Perhaps most importantly, Alberta is still struggling to get off its back foot since the 2014 oil crash. A province eager to end its reliance on the oil and gas sector has been only too happy to welcome any nascent industry. Despite its reputation as a conservative province, there’s little reefer madness or moral squeamishness about marijuana in Alberta. This is business.

“In Alberta, we recognize that the cannabis industry is booming. Premier Rachel Notley and our government’s position is that this is another way to help diversify the economy,” says Deron Bilous, Minister of Economic Development and Trade.

The provincial government has aggressively reached out to existing and potential cannabis companies; Bilous says he spoke to almost all of the attendees at recent industry conferences held in Edmonton and Calgary. “All of them have said to us that Alberta is the best province to be investing in. This is where all the cannabis companies are going,” Bilous says, noting the combination of industry-friendly government, private retail, low taxes and investment credits: “Ontario obviously has a larger population, but they favour what we are doing in the province of Alberta.”

Aurora has been expanding at a remarkable clip, with strategic investments in medical marijuana companies across Canada, Europe and Australia.

It’s tricky to see inside the enormous grow op now consuming so much of the Edmonton International Airport. Aurora limits access to its facilities for good reason: “Humans are the number one vector for contamination,” says Cam Battley, chief corporate officer of Aurora Cannabis. People are the most common source of mould and other pathogens that can spoil a gram of weed.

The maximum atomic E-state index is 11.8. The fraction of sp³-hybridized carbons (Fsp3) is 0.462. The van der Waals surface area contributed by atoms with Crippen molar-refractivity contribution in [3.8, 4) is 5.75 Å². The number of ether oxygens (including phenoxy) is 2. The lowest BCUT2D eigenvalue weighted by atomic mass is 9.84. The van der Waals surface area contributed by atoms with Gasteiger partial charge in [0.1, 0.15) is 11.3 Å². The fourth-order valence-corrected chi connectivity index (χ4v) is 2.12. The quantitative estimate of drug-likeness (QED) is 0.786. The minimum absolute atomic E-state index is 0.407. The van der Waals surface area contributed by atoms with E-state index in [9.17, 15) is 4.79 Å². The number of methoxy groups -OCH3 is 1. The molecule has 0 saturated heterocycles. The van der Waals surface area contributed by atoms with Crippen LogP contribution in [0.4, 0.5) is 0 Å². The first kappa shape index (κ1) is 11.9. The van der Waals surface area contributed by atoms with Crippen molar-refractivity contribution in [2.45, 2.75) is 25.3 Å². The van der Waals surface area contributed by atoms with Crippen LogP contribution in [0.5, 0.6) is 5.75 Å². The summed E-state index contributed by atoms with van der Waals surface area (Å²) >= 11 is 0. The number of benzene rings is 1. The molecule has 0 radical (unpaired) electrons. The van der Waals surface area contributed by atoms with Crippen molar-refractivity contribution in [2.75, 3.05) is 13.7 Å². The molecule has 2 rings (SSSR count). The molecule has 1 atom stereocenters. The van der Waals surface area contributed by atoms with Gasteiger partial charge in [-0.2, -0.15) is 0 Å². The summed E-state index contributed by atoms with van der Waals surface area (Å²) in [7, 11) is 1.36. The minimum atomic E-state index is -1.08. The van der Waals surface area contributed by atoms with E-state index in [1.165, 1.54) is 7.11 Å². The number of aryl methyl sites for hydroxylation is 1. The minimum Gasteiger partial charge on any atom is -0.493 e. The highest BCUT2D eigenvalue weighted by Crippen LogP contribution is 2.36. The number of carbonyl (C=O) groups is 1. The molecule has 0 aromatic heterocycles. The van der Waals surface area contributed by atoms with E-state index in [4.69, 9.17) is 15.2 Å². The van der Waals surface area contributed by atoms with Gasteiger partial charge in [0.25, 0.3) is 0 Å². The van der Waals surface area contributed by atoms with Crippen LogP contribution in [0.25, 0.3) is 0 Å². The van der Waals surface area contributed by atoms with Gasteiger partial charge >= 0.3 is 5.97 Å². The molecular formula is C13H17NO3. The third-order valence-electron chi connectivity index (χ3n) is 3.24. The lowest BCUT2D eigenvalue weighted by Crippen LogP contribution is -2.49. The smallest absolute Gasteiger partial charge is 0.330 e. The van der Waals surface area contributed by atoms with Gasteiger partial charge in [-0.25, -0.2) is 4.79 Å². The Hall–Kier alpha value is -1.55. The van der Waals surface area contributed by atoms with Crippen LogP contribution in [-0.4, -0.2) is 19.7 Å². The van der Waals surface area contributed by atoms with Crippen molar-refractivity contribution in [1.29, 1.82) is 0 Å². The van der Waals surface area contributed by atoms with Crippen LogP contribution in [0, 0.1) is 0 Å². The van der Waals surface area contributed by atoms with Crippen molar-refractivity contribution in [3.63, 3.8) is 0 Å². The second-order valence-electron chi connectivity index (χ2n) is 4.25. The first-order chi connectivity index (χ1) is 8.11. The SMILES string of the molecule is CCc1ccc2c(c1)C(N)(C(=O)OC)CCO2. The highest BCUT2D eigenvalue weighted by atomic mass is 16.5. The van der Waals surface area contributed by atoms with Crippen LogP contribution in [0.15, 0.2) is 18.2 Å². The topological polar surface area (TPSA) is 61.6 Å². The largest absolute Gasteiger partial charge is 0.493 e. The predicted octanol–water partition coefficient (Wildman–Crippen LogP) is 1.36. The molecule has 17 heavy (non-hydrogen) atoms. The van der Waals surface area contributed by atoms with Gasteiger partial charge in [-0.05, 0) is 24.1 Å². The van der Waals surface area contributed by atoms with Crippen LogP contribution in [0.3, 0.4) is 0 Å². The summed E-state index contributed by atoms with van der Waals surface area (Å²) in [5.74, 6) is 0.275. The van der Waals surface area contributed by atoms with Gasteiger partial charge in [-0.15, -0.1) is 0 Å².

So, Aurora has built an enormous facility that is serviced largely by robotic systems. “It is leagues ahead of anything else that exists in terms of cannabis production today,” he says. “What we have is the most tightly controlled environment of any cannabis production facility in the world. I suspect it is not just the most advanced cannabis facility in the world, but the most advanced agricultural facility in the world.”

Aurora has been expanding at a remarkable clip, with strategic investments in medical marijuana companies across Canada, Europe and Australia. But the Aurora Sky facility could only happen in Alberta.

The entire greenhouse sits within the airport property itself. “It’s ideal because we have all the utilities that we need: gas, water and power. And not only do we have power, we have power supplied from two different substations to the airport, because that’s required.” (Airports have to maintain a steady supply of power, leaving Aurora in a strong position to take advantage of that requirement.) The facility can also benefit from the heightened security of an airport.

Edmonton International is small enough, still, to afford the space required for such a venture, but large enough to ensure daily flights to airports across the country and around the world. Aurora Sky will be uniquely well-positioned to provide fast, same-day delivery by air as medical and recreational cannabis gain both social and legal acceptance.